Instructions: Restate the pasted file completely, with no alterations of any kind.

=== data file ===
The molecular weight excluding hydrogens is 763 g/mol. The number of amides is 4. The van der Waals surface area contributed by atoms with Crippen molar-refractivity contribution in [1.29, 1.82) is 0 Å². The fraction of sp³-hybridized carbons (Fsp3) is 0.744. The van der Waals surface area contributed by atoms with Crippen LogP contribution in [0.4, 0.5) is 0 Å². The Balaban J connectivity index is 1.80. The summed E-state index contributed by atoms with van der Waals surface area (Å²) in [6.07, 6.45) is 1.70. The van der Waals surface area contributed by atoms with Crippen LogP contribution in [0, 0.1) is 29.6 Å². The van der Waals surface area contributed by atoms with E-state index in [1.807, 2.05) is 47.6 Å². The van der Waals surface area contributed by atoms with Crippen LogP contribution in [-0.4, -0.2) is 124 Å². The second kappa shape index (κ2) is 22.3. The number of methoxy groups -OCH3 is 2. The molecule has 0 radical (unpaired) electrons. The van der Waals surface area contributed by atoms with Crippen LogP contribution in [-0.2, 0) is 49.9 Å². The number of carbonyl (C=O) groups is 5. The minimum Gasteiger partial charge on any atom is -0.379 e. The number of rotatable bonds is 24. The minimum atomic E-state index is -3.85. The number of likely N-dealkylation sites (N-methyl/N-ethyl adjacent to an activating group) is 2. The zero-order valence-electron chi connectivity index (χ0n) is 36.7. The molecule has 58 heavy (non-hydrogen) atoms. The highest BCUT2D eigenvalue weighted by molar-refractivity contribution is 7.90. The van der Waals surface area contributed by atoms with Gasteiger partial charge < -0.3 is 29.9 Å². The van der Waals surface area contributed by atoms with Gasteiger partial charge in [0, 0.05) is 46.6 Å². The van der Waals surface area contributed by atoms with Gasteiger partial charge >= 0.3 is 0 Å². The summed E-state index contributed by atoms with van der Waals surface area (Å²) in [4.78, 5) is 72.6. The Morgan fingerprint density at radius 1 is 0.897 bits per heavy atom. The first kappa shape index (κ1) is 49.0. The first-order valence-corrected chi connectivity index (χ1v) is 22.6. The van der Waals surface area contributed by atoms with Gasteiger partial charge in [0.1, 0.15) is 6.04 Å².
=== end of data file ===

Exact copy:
The molecular weight excluding hydrogens is 763 g/mol. The number of amides is 4. The van der Waals surface area contributed by atoms with Crippen molar-refractivity contribution in [1.29, 1.82) is 0 Å². The fraction of sp³-hybridized carbons (Fsp3) is 0.744. The van der Waals surface area contributed by atoms with Crippen LogP contribution in [0.4, 0.5) is 0 Å². The Balaban J connectivity index is 1.80. The summed E-state index contributed by atoms with van der Waals surface area (Å²) in [6.07, 6.45) is 1.70. The van der Waals surface area contributed by atoms with Crippen LogP contribution in [0, 0.1) is 29.6 Å². The van der Waals surface area contributed by atoms with E-state index in [1.807, 2.05) is 47.6 Å². The van der Waals surface area contributed by atoms with Crippen LogP contribution in [-0.4, -0.2) is 124 Å². The second kappa shape index (κ2) is 22.3. The number of methoxy groups -OCH3 is 2. The molecule has 0 radical (unpaired) electrons. The van der Waals surface area contributed by atoms with Crippen LogP contribution in [-0.2, 0) is 49.9 Å². The number of carbonyl (C=O) groups is 5. The minimum Gasteiger partial charge on any atom is -0.379 e. The number of rotatable bonds is 24. The minimum atomic E-state index is -3.85. The number of likely N-dealkylation sites (N-methyl/N-ethyl adjacent to an activating group) is 2. The zero-order valence-electron chi connectivity index (χ0n) is 36.7. The molecule has 58 heavy (non-hydrogen) atoms. The highest BCUT2D eigenvalue weighted by molar-refractivity contribution is 7.90. The van der Waals surface area contributed by atoms with Gasteiger partial charge < -0.3 is 29.9 Å². The van der Waals surface area contributed by atoms with Gasteiger partial charge in [0, 0.05) is 46.6 Å². The van der Waals surface area contributed by atoms with Gasteiger partial charge >= 0.3 is 0 Å². The summed E-state index contributed by atoms with van der Waals surface area (Å²) in [4.78, 5) is 72.6. The Morgan fingerprint density at radius 1 is 0.897 bits per heavy atom. The first kappa shape index (κ1) is 49.0. The first-order valence-corrected chi connectivity index (χ1v) is 22.6. The van der Waals surface area contributed by atoms with Gasteiger partial charge in [0.1, 0.15) is 6.04 Å².